Phase 3 starts when the Sappers die. The first goal is to clear out the remaining trash mobs as quickly as possible, before turning your attention to Ozumat.

Neptulon is now active and will cast Tidal Surge on the whole party, increasing HP, healing and damage massively, as well as your size and run speed. He will also help you to kill Ozumat by chain-casting Pure Water on Ozumat, dealing 100k Frost damage at a time.

Because Ozumat will be constantly casting Blight of Ozumat, this last phase is a race against time before Neptulon or the raid dies due to the stacking DoT, making it very reminiscent of the end of the Lady Vashj fight, for those with long memories. From a healer’s perspective it’s pretty rough, and will test your triage skills!

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[Cataclysm Beta] First Impressions and Thoughts

Posted by Malevica on July - 30 - 2010

I have to confess I didn’t get around to much healing on the PTR in the last couple of days, spending most of my time soaking up the scenery and making mouseover macros. I did take myself off to Vashj’ir to do some levelling though.

I will try and keep the Cata posts generally more structured than this, but I’ll admit I’m excited enough to throw up a first impressions post early, so here it is.

This is based on build 12604, and may already be out of date, although I didn’t see anything in the spell diffs that contradicts what I’ve written here.


From the moment I zoned in, standing in the middle of Orgrimmar, I was genuinely impressed with the graphics upgrade the game has been given. The art and design folks have done a great job of updating the models and textures for the buildings and scenery to make them look a bit less 2005 and more 2010. It’s certainly no Aion, but the game world does feel a lot more real than it used to.

The most striking difference is the water texture, which is a lot more realistic-looking and less regular, and such a massive difference I feel compelled to add a screenshot. I’m sure everyone’s been poring over the screenshots on MMO-Champion for months, but I haven’t so this is new and exciting to me. Allow me my moment!

Screenshot taken while flying over the Great Sea

Screenshot taken while flying over the Great Sea

Absorbs in the combat log

Here’s a nice change: the combat log finally handles absorbs properly.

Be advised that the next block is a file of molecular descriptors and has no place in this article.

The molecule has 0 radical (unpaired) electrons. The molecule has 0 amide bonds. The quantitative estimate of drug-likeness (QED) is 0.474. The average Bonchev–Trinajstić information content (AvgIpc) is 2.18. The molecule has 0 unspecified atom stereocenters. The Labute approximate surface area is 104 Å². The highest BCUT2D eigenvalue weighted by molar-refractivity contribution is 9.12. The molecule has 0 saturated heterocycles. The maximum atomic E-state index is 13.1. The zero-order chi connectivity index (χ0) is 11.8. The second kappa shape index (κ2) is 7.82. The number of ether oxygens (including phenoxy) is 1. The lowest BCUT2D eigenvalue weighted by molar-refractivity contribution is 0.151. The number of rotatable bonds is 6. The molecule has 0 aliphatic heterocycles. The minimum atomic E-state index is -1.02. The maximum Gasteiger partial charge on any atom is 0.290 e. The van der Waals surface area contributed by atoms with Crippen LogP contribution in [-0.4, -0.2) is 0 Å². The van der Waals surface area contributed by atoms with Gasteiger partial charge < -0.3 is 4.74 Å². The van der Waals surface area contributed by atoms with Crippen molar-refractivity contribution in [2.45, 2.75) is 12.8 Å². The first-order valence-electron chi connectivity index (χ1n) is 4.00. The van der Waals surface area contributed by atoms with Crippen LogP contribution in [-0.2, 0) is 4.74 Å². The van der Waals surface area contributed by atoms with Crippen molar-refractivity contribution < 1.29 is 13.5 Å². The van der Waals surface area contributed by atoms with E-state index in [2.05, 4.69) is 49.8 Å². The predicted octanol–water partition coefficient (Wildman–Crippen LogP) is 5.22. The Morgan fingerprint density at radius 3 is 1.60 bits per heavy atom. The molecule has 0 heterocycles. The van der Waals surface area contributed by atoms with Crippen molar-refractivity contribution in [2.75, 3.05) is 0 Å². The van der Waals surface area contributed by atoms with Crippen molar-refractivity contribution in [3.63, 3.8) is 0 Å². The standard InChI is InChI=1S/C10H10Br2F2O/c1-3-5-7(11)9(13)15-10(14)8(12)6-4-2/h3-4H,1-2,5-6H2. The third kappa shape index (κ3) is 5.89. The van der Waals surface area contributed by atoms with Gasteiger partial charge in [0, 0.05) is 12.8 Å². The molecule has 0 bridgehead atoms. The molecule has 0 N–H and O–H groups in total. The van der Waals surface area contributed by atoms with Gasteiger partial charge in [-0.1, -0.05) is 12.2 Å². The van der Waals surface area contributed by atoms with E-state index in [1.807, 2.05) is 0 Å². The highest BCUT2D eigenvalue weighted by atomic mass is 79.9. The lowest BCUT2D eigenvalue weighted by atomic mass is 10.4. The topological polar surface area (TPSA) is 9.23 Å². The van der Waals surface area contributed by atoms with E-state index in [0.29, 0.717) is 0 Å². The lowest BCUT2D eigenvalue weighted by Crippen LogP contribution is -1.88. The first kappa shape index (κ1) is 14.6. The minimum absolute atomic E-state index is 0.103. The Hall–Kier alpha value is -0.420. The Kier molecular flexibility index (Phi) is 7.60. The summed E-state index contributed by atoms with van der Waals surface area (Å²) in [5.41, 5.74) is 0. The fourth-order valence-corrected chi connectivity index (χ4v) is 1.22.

First, an edited screenshot from the in-game combat log:

Combat log extract showing PW:S reports

Combat log extract showing how PW:S is reported

And here’s an excerpt from the WoWCombatLog.txt file. They’re not of the same fight section but you get the idea. For those not adept at reading this form of combatlog, I’ve bolded the event type (e.g. SPELL_AURA_APPLIED) and the amount (e.g 8615)

7/28 20:26:57.008 SPELL_AURA_APPLIED, 0x01000000000A5496, “Malevica”, 0x511, 0x01000000000A5496, “Malevica”, 0x511, 17, “Power Word: Shield”, 0x2, BUFF, 8615, 0, 0

7/28 20:27:07.839 SWING_MISSED, 0xF5309BEE000C9764, “Clacksnap Pincer”, 0x10a48, 0x01000000000A5496, “Malevica”, 0x511, ABSORB, 320
7/28 20:27:08.171 SPELL_AURA_REFRESH, 0x01000000000A5496, “Malevica”, 0x511, 0x01000000000A5496, “Malevica”, 0x511, 17, “Power Word: Shield”, 0x2, BUFF, 6678, 0, 0

7/28 20:27:09.920 SWING_MISSED, 0xF5309BEE000C9764, “Clacksnap Pincer”, 0x10a48, 0x01000000000A5496, “Malevica”, 0x511, ABSORB, 377
7/28 20:27:10.096 SPELL_AURA_REFRESH, 0x01000000000A5496, “Malevica”, 0x511, 0x01000000000A5496, “Malevica”, 0x511, 17, “Power Word: Shield”, 0x2, BUFF, 6301, 0, 0

7/28 20:27:11.934 SWING_MISSED, 0xF5309BEE000C9764, “Clacksnap Pincer”, 0x10a48, 0x01000000000A5496, “Malevica”, 0x511, ABSORB, 424
7/28 20:27:12.081 SPELL_AURA_REFRESH, 0x01000000000A5496, “Malevica”, 0x511, 0x01000000000A5496, “Malevica”, 0x511, 17, “Power Word: Shield”, 0x2, BUFF, 5877, 0, 0

7/28 20:27:24.145 SPELL_AURA_REFRESH, 0x01000000000A5496, “Malevica”, 0x511, 0x01000000000A5496, “Malevica”, 0x511, 17, “Power Word: Shield”, 0x2, BUFF, 8615, 0, 0


7/28 20:27:54.141 SPELL_AURA_REMOVED, 0x01000000000A5496, “Malevica”, 0x511, 0x01000000000A5496, “Malevica”, 0x511, 17, “Power Word: Shield”, 0x2, BUFF, 3789, 0, 0

What you can see in the second log extract is the way the information is handled and reported.

First the log shows me casting PW:S on myself (“SPELL_AURA_APPLIED”), and the size of the shield as the third from last number in the list (8615).

Then you can see the log reporting that the mob failed to do damage (“SWING_MISSED”) and the reason why (“ABSORB”), and the last number on the line is the amount absorbed (320, 377 and 424).
On the next line the Power Word: Shield is refreshed (“SPELL_AURA_REFRESH”) and the third figure from the end tells you how much absorption is left in the shield (6678, 6301 and 5877).

If you re-cast PW:S before it has been fully used up, as I did in the last line in the quote above, you get another SPELL_AURA_REFRESH line with the new value of the shield. As expected, shields don’t roll over their unused portion, hence this says 8615 again. (I miss the ICC buff!)